Dear BabyShrink, I’m having trouble figuring out when to put my two-month-old daughter down, and when to pick her up and play with her. I've heard many ways of encouraging her development, but I feel guilty when I place her in her chair to get things done. She sleeps well at night, but I often spend a lot of time holding her and rocking her to sleep in the daytime. When I put her down in her bassinet she frequently wakes up crying, so I end up holding her while she naps. A big part of my problem is that I really don't want to be like my mom, who I feel was pretty neglectful. Sometimes when I put her down, I feel like I'm being like my mom. So, my question is, how much do I need to play and interact with my baby? How much is it okay to sit and let her play by herself?
Dear Katie J.,
Good questions: Is it OK to let a happy, alert baby sit alone in her baby seat while you get something done? And if so, how much, before there is “neglect” and developmental damage?
Trying to Improve our Parenting with Every Generation You say you want to change the pattern in your family of origin; and you want to pay more attention to your baby than what you experienced. Let me say this: The fact that you are conscious and aware of the issue tells me you are already most of the way there. It’s hard (but critically important) to be aware of the psychological baggage we bring to our parenting. If we’re not aware, we’re likely to do one of two things: Repeat the same negative patterns as the generations before us, OR overreact in the opposite direction in an attempt to “correct” the wrongs of our parents. So if you were neglected as a baby, you might find yourself either automatically leaving the baby alone too much…or being a “helicopter parent”; hovering every second, not allowing the baby any room to be alone. Conscious awareness of our ingrained tendencies makes it possible to move past them.
Once you’re aware of your tendencies, you can react less to your own inner demons, and respond more to the unique baby in front of you. What does she seem to need, today? What are the patterns you notice in her temperament? When is she most responsive to interaction and “play”? When is she content to be left on her own for a bit while you get something done around the house? There is no magical formula that tells us how many minutes per hour or day that will be optimal for her development. She will “tell” you, through her behavior. Babies are all different. You’re best off trying to “read” yours from moment to moment.
How Do I Know What My Baby Really Needs? When you observe your baby’s behavior over time, you will notice she has unique rhythms and patterns. Sometimes, she will have better control over her body, and be nice and alert. Other times, she will be disorganized in her movements, overwhelmed, irritable, tired or hungry. These patterns follow a fairly predictable cycle throughout the day. Your baby is most receptive to interaction and “play” when she is in the quiet, observant, alert phase of her sleep/wake/activity cycle. Other times, she will prefer to sit on her own, observing her environment, trying to make sense of it all. At two months, she is working so hard to try to focus her eyes, move her head (and feet and hands) purposefully, get used to her digestion and other internal sensations, and make sense of all that information. So giving her some time alone to “take it all in” while she’s in her bouncy seat (or crib, or bassinet) is perfectly fine. READ HER CUES. A well-developing baby will thrive on both her intimate, intense “play times” with you, and also be able to tolerate some time just watching the world go by.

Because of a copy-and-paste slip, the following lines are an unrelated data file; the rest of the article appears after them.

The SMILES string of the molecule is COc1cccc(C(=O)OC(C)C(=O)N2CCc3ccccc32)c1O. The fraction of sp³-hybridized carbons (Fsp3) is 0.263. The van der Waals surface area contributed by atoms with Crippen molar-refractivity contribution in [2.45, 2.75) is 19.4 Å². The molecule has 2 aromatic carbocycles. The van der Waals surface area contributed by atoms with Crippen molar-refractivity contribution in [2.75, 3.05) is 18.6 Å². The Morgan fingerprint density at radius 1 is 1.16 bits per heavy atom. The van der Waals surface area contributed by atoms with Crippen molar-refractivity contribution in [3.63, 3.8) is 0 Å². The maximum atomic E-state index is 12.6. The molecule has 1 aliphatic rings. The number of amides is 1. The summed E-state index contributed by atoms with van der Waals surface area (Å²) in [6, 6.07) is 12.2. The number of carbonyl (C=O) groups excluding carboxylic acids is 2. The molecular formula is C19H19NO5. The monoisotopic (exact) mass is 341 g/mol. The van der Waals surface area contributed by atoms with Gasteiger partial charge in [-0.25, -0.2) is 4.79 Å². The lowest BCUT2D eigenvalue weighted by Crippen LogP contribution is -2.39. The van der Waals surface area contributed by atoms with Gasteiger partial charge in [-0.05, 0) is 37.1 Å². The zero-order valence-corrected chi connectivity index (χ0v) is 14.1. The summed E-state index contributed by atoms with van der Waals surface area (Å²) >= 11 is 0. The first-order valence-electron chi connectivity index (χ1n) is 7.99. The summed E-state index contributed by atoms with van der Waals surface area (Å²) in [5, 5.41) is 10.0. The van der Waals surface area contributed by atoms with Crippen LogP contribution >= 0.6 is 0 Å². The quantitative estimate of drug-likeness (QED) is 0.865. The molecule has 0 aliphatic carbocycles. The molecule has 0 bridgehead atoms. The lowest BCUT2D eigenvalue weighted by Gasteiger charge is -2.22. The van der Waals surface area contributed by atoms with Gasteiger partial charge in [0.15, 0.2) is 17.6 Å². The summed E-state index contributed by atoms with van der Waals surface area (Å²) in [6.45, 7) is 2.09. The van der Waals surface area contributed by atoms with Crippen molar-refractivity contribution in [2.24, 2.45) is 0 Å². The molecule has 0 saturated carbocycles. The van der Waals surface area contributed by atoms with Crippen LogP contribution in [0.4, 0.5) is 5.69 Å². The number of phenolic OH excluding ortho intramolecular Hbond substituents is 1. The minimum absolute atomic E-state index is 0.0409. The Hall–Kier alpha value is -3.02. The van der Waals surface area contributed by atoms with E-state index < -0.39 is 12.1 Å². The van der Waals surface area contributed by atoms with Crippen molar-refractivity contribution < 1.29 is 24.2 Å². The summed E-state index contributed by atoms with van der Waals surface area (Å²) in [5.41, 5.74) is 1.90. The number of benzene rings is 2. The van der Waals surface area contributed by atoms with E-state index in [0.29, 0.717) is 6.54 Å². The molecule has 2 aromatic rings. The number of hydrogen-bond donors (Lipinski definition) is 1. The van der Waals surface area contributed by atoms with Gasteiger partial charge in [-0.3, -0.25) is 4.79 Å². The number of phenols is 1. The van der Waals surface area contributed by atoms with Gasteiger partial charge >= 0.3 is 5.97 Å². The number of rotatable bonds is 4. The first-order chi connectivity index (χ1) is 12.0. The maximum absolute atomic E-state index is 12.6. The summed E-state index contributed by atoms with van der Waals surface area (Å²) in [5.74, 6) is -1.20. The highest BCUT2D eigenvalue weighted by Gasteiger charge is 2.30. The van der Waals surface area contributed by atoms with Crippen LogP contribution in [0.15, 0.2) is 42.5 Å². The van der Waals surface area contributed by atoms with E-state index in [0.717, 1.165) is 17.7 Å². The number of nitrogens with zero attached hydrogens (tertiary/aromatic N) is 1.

A Mother’s Guilt: Never in Short Supply But it’s OK if you can’t play with her at each and every opportunity... I give you permission! Perhaps you have other things to do…Oh, I don’t know, like make dinner? Do laundry? Take care of other kids? Or, even lie down on the couch and relax for a bit (what a concept)? You need to balance her needs, and the needs of the family; that includes YOU too. You need to re-fuel yourself so that you can be your best with your baby. A tired, overwhelmed Mom doesn’t read anyone’s cues very well.
You can find practical solutions to some of the challenges in your baby’s early months, too. I hear you when you say your daughter is awake and fussy more in the daytime. You want to give her attention, but you also need to balance the needs of the rest of the household and the family. My second baby wanted to be held more than the others and didn’t nap well, but he slept well at night like your baby. So while we did play together during the day, when he was fussy and tired (but not willing to sleep) I schlepped him around in a front-carrier so that he could get the physical contact he craved, but I could still get something done around the house. Find solutions that are workable not only for your baby, but for you too.
Experiment with these ideas and let us know how it goes.
Dr. Heather The BabyShrink
Next time, I’ll tackle a related issue: How DO you “play” with a tiny baby, anyway?